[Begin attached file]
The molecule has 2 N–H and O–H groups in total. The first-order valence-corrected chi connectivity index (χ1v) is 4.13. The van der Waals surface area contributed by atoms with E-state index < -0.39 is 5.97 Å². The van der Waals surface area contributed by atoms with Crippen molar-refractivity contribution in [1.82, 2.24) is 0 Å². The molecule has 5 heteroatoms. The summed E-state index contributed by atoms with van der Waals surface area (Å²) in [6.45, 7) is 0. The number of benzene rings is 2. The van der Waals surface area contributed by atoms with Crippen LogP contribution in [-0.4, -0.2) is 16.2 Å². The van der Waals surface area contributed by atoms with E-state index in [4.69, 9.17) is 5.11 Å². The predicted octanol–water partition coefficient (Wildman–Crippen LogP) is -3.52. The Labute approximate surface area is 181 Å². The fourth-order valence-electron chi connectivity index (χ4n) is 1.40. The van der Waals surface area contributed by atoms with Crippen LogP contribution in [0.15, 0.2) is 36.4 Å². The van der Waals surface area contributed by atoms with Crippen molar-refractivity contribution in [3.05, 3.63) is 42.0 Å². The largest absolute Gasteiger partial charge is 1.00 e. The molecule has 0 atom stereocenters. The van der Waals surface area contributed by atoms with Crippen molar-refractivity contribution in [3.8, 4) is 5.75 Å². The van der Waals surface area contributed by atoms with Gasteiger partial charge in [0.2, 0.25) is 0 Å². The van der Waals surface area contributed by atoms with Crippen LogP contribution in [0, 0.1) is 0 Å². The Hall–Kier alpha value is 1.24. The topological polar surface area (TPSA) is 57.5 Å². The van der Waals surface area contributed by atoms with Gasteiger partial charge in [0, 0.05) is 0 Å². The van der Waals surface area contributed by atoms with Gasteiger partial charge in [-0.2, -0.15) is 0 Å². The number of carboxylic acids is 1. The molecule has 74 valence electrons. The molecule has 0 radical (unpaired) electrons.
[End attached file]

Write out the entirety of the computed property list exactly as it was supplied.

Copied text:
The molecule has 2 N–H and O–H groups in total. The first-order valence-corrected chi connectivity index (χ1v) is 4.13. The van der Waals surface area contributed by atoms with E-state index < -0.39 is 5.97 Å². The van der Waals surface area contributed by atoms with Crippen molar-refractivity contribution in [1.82, 2.24) is 0 Å². The molecule has 5 heteroatoms. The summed E-state index contributed by atoms with van der Waals surface area (Å²) in [6.45, 7) is 0. The number of benzene rings is 2. The van der Waals surface area contributed by atoms with Crippen LogP contribution in [-0.4, -0.2) is 16.2 Å². The van der Waals surface area contributed by atoms with E-state index in [4.69, 9.17) is 5.11 Å². The predicted octanol–water partition coefficient (Wildman–Crippen LogP) is -3.52. The Labute approximate surface area is 181 Å². The fourth-order valence-electron chi connectivity index (χ4n) is 1.40. The van der Waals surface area contributed by atoms with Crippen LogP contribution in [0.15, 0.2) is 36.4 Å². The van der Waals surface area contributed by atoms with Crippen molar-refractivity contribution in [3.05, 3.63) is 42.0 Å². The largest absolute Gasteiger partial charge is 1.00 e. The molecule has 0 atom stereocenters. The van der Waals surface area contributed by atoms with Crippen molar-refractivity contribution in [3.8, 4) is 5.75 Å². The van der Waals surface area contributed by atoms with Gasteiger partial charge in [0.2, 0.25) is 0 Å². The van der Waals surface area contributed by atoms with Crippen LogP contribution in [0, 0.1) is 0 Å². The Hall–Kier alpha value is 1.24. The topological polar surface area (TPSA) is 57.5 Å². The van der Waals surface area contributed by atoms with Gasteiger partial charge in [0, 0.05) is 0 Å². The van der Waals surface area contributed by atoms with Gasteiger partial charge in [-0.2, -0.15) is 0 Å². The number of carboxylic acids is 1. The molecule has 74 valence electrons. The molecule has 0 radical (unpaired) electrons.